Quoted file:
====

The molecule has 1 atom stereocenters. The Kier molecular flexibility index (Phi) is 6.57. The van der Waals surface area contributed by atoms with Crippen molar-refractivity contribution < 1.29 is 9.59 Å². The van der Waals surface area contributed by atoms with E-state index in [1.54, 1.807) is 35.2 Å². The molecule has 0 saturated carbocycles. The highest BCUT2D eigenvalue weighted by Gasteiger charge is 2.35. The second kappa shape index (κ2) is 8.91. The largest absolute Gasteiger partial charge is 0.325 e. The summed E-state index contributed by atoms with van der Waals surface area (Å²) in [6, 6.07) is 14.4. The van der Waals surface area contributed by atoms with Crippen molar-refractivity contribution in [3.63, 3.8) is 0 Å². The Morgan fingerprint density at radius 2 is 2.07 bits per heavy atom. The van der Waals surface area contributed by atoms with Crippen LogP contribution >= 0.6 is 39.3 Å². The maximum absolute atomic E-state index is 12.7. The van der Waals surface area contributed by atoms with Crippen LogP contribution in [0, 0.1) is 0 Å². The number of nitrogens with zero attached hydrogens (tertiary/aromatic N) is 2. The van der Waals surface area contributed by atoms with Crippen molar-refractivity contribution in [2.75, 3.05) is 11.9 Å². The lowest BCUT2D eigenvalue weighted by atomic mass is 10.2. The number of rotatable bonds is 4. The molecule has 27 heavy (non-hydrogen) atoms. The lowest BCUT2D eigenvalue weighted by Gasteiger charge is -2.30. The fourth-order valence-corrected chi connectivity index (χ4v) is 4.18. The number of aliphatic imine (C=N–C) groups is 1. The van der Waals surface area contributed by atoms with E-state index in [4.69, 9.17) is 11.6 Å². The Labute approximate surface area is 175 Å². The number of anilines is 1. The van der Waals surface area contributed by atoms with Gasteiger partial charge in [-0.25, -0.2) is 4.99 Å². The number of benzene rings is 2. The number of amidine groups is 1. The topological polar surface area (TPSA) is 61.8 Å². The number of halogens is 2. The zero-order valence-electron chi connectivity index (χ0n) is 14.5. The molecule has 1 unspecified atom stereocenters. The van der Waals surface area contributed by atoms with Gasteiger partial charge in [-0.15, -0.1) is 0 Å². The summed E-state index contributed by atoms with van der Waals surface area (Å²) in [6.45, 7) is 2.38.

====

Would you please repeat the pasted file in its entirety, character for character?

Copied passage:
The molecule has 1 atom stereocenters. The Kier molecular flexibility index (Phi) is 6.57. The van der Waals surface area contributed by atoms with Crippen molar-refractivity contribution < 1.29 is 9.59 Å². The van der Waals surface area contributed by atoms with E-state index in [1.54, 1.807) is 35.2 Å². The molecule has 0 saturated carbocycles. The highest BCUT2D eigenvalue weighted by Gasteiger charge is 2.35. The second kappa shape index (κ2) is 8.91. The largest absolute Gasteiger partial charge is 0.325 e. The summed E-state index contributed by atoms with van der Waals surface area (Å²) in [6, 6.07) is 14.4. The van der Waals surface area contributed by atoms with Crippen molar-refractivity contribution in [3.63, 3.8) is 0 Å². The Morgan fingerprint density at radius 2 is 2.07 bits per heavy atom. The van der Waals surface area contributed by atoms with Crippen LogP contribution >= 0.6 is 39.3 Å². The maximum absolute atomic E-state index is 12.7. The van der Waals surface area contributed by atoms with Crippen LogP contribution in [0, 0.1) is 0 Å². The number of nitrogens with zero attached hydrogens (tertiary/aromatic N) is 2. The van der Waals surface area contributed by atoms with Crippen molar-refractivity contribution in [2.75, 3.05) is 11.9 Å². The lowest BCUT2D eigenvalue weighted by atomic mass is 10.2. The number of rotatable bonds is 4. The molecule has 27 heavy (non-hydrogen) atoms. The lowest BCUT2D eigenvalue weighted by Gasteiger charge is -2.30. The fourth-order valence-corrected chi connectivity index (χ4v) is 4.18. The number of aliphatic imine (C=N–C) groups is 1. The van der Waals surface area contributed by atoms with E-state index in [4.69, 9.17) is 11.6 Å². The Labute approximate surface area is 175 Å². The number of anilines is 1. The van der Waals surface area contributed by atoms with Gasteiger partial charge in [-0.25, -0.2) is 4.99 Å². The number of benzene rings is 2. The number of amidine groups is 1. The topological polar surface area (TPSA) is 61.8 Å². The number of halogens is 2. The zero-order valence-electron chi connectivity index (χ0n) is 14.5. The molecule has 1 unspecified atom stereocenters. The van der Waals surface area contributed by atoms with Gasteiger partial charge in [-0.15, -0.1) is 0 Å². The summed E-state index contributed by atoms with van der Waals surface area (Å²) in [6.45, 7) is 2.38.